Well most mics in a similar price range are going to give you a similar quality sound, different yes but close to each other in quality. I liken them to camera lenses. A good photographer cant have just one or two, they all can be employed sucessfully toward different ends. The same with mics. The important q factors to also keep in mind is that those mics might really compliment your instruments in your room, they could work totally differently somewhere else or like one of your acoustics and not the other. Your qualifier or presupposition of what a good sound is totally different from what someone elses expectation of a good sound is, or their intended use for that good sound is different (eg solo ac guitar vs one laid in with the hi hat on a track). So even if you are polling folks for whats best or asking for clips, you are chasing your tail because their room chain instrument and technique are all different than yours. The only way to know is to begin the journey, buy somthing and start listening. do you still have access to the Josephsons? If so pick up a pair of Beyers off ebay and shoot those out. If you prefer the Josephsons sell the others. (btw I have not used the Beyers and although I am a huge fan of the m160, m201, m130, m88 and m69, a friend of mine shot out every SDC from Oktava to km54 including the beyers and commented to me they were funny and grainy in the highs, although this is me just parroting someone elses opinion here) The experiment will only cost you $50 or so in shipping and seller fees as if you buy used you'll likely get your money back in full. The other thing too is if you are ginger about a couple hundered bucks, get over it. I respect that you don't want to waste money and purchase from an educated perspective but in the scope of all things microphones thats very little money. Recording and engineering is really a tactile learning experience, you have to do it to understand and learn it and doing it enough youll learn how to make sthe sound you are after out of whatever you have at your disposal. Likely what will happen is that you will make a choice, work with those mics , have fun learn some stuff and probably buy a few more pairs of different mics along the way. Personally it sounds to me like you are gravitating toward the Josephsons, so just go for it and enjoy!
 

MichaelK

Member
Messages
6,476
I'm not dictating what you should or should not post. I'm suggesting that you already have a list of excellent mics, and you seem like a smart enough guy that the only information you really need at this point is what your ears already told you. But if you find it helpful to keep asking for brands and model numbers, go for it. I won't say another word. Promise!
 

Bryan T

guitar owner
Messages
19,950
I had a pair of the Josephsons and a pair of the Beyers (and a single MC930 at a different time). Both are very good microphones. Neither is a magic bullet. The Beyers have more output but can be a bit bright on the highest highs. The Jospephsons have less output and, if I remember correctly, are a bit noisier.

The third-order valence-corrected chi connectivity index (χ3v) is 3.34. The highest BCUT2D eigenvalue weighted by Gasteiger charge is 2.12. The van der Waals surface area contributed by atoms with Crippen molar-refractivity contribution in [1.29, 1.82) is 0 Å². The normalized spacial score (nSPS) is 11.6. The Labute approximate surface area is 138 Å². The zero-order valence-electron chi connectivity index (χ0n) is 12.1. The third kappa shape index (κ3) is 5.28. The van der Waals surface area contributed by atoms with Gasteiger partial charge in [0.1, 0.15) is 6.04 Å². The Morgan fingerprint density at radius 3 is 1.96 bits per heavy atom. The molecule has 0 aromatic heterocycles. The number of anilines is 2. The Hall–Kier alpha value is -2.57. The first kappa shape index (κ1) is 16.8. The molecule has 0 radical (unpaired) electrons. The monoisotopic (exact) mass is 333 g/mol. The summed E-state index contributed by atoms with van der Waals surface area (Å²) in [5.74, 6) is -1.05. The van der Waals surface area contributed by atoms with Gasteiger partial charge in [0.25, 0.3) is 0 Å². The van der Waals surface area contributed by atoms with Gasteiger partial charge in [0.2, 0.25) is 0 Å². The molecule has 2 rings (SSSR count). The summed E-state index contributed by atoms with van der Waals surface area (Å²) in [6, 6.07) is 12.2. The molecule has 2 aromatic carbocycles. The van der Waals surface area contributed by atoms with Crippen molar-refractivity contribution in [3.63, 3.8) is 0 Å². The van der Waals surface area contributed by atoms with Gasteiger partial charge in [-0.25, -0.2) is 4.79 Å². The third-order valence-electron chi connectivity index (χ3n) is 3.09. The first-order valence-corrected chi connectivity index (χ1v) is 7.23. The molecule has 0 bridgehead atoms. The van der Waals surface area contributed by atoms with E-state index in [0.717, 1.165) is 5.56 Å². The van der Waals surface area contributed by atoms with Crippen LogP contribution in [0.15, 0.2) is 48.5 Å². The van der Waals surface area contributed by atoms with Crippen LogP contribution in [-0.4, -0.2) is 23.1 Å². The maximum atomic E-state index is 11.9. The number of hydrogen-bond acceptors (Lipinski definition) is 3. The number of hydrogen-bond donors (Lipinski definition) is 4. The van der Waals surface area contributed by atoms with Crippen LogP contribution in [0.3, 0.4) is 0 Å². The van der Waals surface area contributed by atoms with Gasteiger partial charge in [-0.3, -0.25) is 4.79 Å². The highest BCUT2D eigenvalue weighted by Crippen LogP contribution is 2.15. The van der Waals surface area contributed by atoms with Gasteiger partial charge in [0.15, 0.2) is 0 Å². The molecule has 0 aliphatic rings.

It is easy to get wrapped up in the 'which is better' debate. I've certainly spent too many hours trying to weed through it.

If you have a good room, good instrument, good song, and can place/EQ the microphones, then either should be fine.
 

guitarplayer

Member
Messages
558
Well most mics in a similar price range are going to give you a similar quality sound, different yes but close to each other in quality. I liken them to camera lenses. A good photographer cant have just one or two, they all can be employed sucessfully toward different ends. The same with mics. The important q factors to also keep in mind is that those mics might really compliment your instruments in your room, they could work totally differently somewhere else or like one of your acoustics and not the other. Your qualifier or presupposition of what a good sound is totally different from what someone elses expectation of a good sound is, or their intended use for that good sound is different (eg solo ac guitar vs one laid in with the hi hat on a track). So even if you are polling folks for whats best or asking for clips, you are chasing your tail because their room chain instrument and technique are all different than yours. The only way to know is to begin the journey, buy somthing and start listening. do you still have access to the Josephsons? If so pick up a pair of Beyers off ebay and shoot those out. If you prefer the Josephsons sell the others. (btw I have not used the Beyers and although I am a huge fan of the m160, m201, m130, m88 and m69, a friend of mine shot out every SDC from Oktava to km54 including the beyers and commented to me they were funny and grainy in the highs, although this is me just parroting someone elses opinion here) The experiment will only cost you $50 or so in shipping and seller fees as if you buy used you'll likely get your money back in full. The other thing too is if you are ginger about a couple hundered bucks, get over it. I respect that you don't want to waste money and purchase from an educated perspective but in the scope of all things microphones thats very little money. Recording and engineering is really a tactile learning experience, you have to do it to understand and learn it and doing it enough youll learn how to make sthe sound you are after out of whatever you have at your disposal. Likely what will happen is that you will make a choice, work with those mics , have fun learn some stuff and probably buy a few more pairs of different mics along the way. Personally it sounds to me like you are gravitating toward the Josephsons, so just go for it and enjoy!